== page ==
Monday, January 03, 2005

Leadership Development and the 8 Principles of TopGun Communications LLC

Networking is a wonderful thing! On a recent train ride from Grand Central Station to Westport, CT, my good friend, Sean Cross of Harper Collins Publishing, noticed a fellow passenger wearing a jacket emblazoned with the phrase “TopGun.” As would be characteristic of many of us, Sean’s first thoughts turned to the movie, starring Tom Cruise, that brought into popular parlance the U.S. Navy’s legendary training school for elite fighter pilots. So, Sean engaged the jacket’s owner in conversation.

It turns out that Tom Glass is not himself a former TopGun pilot, but the Managing Director of a corporate training and performance enhancement firm called “Top Gun Communications, LLC.” He develops and coordinates the training events that bring the leadership insights of several former TopGun instructor pilots to corporate clients. The cadre of TopGun Instructors is enhanced with additional talent from a variety of business fields. The programs are designed to teach senior executives, sales teams, marketing teams and product development teams to apply the principles honed by the Navy at TopGun to the unique challenges of their particular business environment.

It did not take Sean long to realize that there may be some synergies between the kind of training that TopGun Communications offers its corporate clients, and the kinds of leadership talent I specialize in finding for my client companies - Renaissance Souls and military leaders who have performed at the highest levels. Sean was kind enough to suggest and then to facilitate a meeting among the three of us. Tom, Sean and I met last Wednesday evening in Westport.

Tom Glass is an engaging retired Wall Street Journal executive who seems even more productive and peripatetic in his “retirement” than he must have been during his very successful run of leading many of the WSJ’s training and marketing initiatives over the course of a long and illustrious career. In addition to helping to build the organization of TopGun Communications, he is developing his own skills as a builder of traditional New England free form stonewalls, and as a chef trained by the Culinary Institute of America. Talk about being a Renaissance Man!

Tom was kind enough to share with me and with Sean the eight principles – culled from Navy TopGun experience – that make up the backbone of the corporate training and performance enhancement curriculum offered by TopGun Communications. With Tom’s permission, I share them with you for several reasons:

1) The principles are sound and proven and immediately applicable to the challenges that many of us face as business leaders.

2) I want to make you aware of TopGun Communications as a resource and as potential tool that you and your company may choose to use in preparing leaders in your firm to be even more productive in 2005 than they have already been until now.

Eight Key Elements for Organizations to Change, Adapt and
Form a Culture of Success

1) Gathering the Best and the Brightest – In any organization, the potential for change, for growth and ultimately for success rests in its people. The goal is to make good people better.

2) Committing to a Core Belief – It is mandatory to focus the energy of your best people. The leadership group (your best people) must agree on what defines success, then agree and commit to your company’s goals.

3) Unwavering Professionalism – Committing to the core belief and then working harder and smarter than you have ever worked before is a start. Your people’s professionalism will establish your brand and will not only motivate your best and brightest, but also attract more people wanting to be part of something special.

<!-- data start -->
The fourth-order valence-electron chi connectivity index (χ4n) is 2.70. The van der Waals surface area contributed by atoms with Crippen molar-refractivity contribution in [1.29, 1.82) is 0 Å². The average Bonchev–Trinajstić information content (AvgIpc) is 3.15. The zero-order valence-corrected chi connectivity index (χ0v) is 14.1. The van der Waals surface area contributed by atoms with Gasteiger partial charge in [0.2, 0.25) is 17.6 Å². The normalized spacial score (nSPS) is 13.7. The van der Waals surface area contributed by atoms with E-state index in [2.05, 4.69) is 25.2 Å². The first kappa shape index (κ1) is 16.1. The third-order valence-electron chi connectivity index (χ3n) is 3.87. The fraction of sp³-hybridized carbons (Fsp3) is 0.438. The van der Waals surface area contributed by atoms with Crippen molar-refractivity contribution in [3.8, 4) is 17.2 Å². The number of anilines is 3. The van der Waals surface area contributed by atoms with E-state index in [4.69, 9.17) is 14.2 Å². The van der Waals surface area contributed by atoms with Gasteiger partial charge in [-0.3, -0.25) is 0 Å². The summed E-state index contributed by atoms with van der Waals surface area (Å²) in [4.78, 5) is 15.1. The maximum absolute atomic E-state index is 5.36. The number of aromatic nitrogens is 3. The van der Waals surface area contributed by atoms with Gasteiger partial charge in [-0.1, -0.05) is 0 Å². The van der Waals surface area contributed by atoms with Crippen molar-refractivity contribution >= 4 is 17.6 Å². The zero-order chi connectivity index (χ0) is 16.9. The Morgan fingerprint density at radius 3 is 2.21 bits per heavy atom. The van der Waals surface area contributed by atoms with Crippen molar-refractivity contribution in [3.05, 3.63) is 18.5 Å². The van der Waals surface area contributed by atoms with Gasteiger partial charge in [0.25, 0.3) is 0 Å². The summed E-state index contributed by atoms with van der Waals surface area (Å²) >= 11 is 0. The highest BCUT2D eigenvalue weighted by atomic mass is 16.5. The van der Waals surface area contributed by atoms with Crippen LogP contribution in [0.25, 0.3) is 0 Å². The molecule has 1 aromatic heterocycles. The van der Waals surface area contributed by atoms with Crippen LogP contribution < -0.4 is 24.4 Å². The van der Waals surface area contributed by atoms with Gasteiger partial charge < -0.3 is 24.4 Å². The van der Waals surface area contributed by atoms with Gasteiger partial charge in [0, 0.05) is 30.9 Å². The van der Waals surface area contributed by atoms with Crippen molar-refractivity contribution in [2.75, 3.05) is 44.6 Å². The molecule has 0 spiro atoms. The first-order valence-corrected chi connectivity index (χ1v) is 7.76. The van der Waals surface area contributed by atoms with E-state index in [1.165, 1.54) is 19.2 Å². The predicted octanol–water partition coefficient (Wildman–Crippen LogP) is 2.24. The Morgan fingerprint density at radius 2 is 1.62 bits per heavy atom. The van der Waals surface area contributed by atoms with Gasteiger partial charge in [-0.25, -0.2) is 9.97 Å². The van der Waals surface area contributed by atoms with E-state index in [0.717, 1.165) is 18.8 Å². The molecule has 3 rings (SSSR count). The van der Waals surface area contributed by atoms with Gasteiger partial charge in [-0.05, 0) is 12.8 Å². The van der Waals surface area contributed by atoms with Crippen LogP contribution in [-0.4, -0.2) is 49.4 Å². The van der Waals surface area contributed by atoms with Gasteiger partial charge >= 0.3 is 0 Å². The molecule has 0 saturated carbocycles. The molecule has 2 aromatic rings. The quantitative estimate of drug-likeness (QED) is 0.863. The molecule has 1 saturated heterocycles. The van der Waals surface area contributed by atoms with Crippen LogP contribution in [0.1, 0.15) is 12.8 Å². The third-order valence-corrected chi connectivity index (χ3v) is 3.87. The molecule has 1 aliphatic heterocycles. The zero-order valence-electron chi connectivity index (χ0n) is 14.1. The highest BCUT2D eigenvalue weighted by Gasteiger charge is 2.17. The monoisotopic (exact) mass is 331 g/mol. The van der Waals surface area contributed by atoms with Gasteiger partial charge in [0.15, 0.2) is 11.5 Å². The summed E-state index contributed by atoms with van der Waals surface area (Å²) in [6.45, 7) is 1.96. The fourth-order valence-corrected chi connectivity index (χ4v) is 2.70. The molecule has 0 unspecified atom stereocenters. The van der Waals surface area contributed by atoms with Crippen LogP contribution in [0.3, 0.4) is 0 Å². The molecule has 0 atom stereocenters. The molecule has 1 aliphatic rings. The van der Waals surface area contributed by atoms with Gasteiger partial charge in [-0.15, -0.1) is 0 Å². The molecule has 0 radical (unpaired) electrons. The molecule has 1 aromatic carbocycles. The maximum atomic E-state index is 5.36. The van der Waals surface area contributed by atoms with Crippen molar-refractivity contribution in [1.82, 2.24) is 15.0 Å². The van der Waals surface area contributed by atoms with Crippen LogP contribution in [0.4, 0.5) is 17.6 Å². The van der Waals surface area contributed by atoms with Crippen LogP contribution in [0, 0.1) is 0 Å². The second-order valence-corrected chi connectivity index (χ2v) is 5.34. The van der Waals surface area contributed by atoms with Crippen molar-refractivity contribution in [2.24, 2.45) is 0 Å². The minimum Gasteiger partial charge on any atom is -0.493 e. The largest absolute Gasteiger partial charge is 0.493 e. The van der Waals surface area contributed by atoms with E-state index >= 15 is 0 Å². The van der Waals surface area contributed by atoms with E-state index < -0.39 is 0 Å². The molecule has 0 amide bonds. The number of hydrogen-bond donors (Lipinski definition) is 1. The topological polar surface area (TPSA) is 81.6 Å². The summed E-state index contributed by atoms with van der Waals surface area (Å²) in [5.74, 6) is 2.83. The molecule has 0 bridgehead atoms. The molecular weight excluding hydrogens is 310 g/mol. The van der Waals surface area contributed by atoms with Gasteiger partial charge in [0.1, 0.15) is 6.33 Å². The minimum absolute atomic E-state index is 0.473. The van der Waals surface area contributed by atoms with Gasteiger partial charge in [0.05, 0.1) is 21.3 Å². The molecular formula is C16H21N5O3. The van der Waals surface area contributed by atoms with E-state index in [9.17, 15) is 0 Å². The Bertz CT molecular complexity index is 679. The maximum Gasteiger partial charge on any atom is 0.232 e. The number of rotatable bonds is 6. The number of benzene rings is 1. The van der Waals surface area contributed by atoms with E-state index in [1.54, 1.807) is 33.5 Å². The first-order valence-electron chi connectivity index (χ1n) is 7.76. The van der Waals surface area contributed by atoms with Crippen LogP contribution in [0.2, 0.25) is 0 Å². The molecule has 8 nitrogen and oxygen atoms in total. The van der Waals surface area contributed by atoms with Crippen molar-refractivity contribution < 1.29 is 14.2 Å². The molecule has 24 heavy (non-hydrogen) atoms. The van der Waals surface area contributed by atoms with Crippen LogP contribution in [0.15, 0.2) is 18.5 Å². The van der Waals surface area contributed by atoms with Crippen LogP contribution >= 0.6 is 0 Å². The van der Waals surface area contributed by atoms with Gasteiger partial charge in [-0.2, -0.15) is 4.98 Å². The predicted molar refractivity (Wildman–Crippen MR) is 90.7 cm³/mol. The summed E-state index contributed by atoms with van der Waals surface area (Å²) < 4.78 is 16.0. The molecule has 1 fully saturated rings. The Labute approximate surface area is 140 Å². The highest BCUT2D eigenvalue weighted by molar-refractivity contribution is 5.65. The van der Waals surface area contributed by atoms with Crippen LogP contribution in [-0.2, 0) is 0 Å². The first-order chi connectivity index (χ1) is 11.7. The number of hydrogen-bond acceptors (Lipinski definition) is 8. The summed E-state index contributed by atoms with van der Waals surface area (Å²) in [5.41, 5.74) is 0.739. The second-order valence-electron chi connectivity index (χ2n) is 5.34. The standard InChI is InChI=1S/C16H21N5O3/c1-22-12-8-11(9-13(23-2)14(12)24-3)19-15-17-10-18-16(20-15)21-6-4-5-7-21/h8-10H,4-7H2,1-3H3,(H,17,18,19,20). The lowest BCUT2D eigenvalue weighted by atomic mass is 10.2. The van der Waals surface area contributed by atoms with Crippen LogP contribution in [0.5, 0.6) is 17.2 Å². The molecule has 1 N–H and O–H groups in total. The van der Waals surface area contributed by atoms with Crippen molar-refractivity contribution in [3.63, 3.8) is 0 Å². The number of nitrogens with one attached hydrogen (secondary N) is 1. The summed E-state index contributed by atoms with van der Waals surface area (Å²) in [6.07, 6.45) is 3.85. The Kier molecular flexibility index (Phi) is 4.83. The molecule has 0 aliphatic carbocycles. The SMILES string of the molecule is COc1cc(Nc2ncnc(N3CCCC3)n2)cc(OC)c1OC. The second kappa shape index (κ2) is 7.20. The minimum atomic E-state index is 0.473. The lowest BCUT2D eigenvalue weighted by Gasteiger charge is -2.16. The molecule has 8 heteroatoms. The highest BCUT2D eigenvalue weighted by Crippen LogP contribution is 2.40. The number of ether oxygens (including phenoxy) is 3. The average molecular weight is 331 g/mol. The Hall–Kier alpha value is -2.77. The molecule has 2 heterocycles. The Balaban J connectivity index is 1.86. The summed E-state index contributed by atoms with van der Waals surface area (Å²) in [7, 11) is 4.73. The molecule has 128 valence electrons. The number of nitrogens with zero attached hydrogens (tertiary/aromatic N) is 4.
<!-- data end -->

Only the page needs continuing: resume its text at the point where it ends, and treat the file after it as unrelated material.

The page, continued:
4) Training – We stress the concept of reaching beyond the ordinary. No one comes to work hoping to be mediocre – but many lack the skill set required to succeed. Training and the dedication to apply what you learn to reach the next level become part of the culture.

5) Relentless Preparation – Being prepared is just the beginning. Understanding what works and why it works enables you to be a leader.

6) Briefing and Debriefing – Briefing is a skill designed to help pre-plan for great performances. Debriefing is a skill refined by the Navy, to review events, reinforce positives and professionally analyze mistakes and turn them into positives.

7) Standardization – Clear and consistent standards form an envelope of success. Identifying which processes need to be standardized, and which do not, forms your springboard for constant improvement.

8) Creativity – We push the creative envelope. Our programs and classes are designed to think beyond the norm.

* * * * *

My first reaction in hearing this principles was to exclaim: “This is why the New England Patriots have won two of the last three Super Bowls, and may be poised to win a third! These are the principles that Kraft, Belichek et al. have applied and raised to an art form!”

My second thought was: “And this is what the Red Sox organization is trying to emulate under the leadership of Henry, Lucchino and Epstein.”

If you feel that your company could benefit from exposing a team of leaders to training based on these principles, led by men who have applied the principles under fire and in combat, I would be happy to put you in contact with Tom Glass and TopGun Communications.

I close with this quotation from the movie “Top Gun”:

Viper: In case some of you are wondering who the best is they are up here on this plaque.
[turns to Maverick]
Viper: Do you think your name will be on that plaque?
Maverick: Yes sir.
Viper: That's pretty arrogant considering the company here, don't you think?
Maverick: Yes sir.
Viper: I like that in a pilot.

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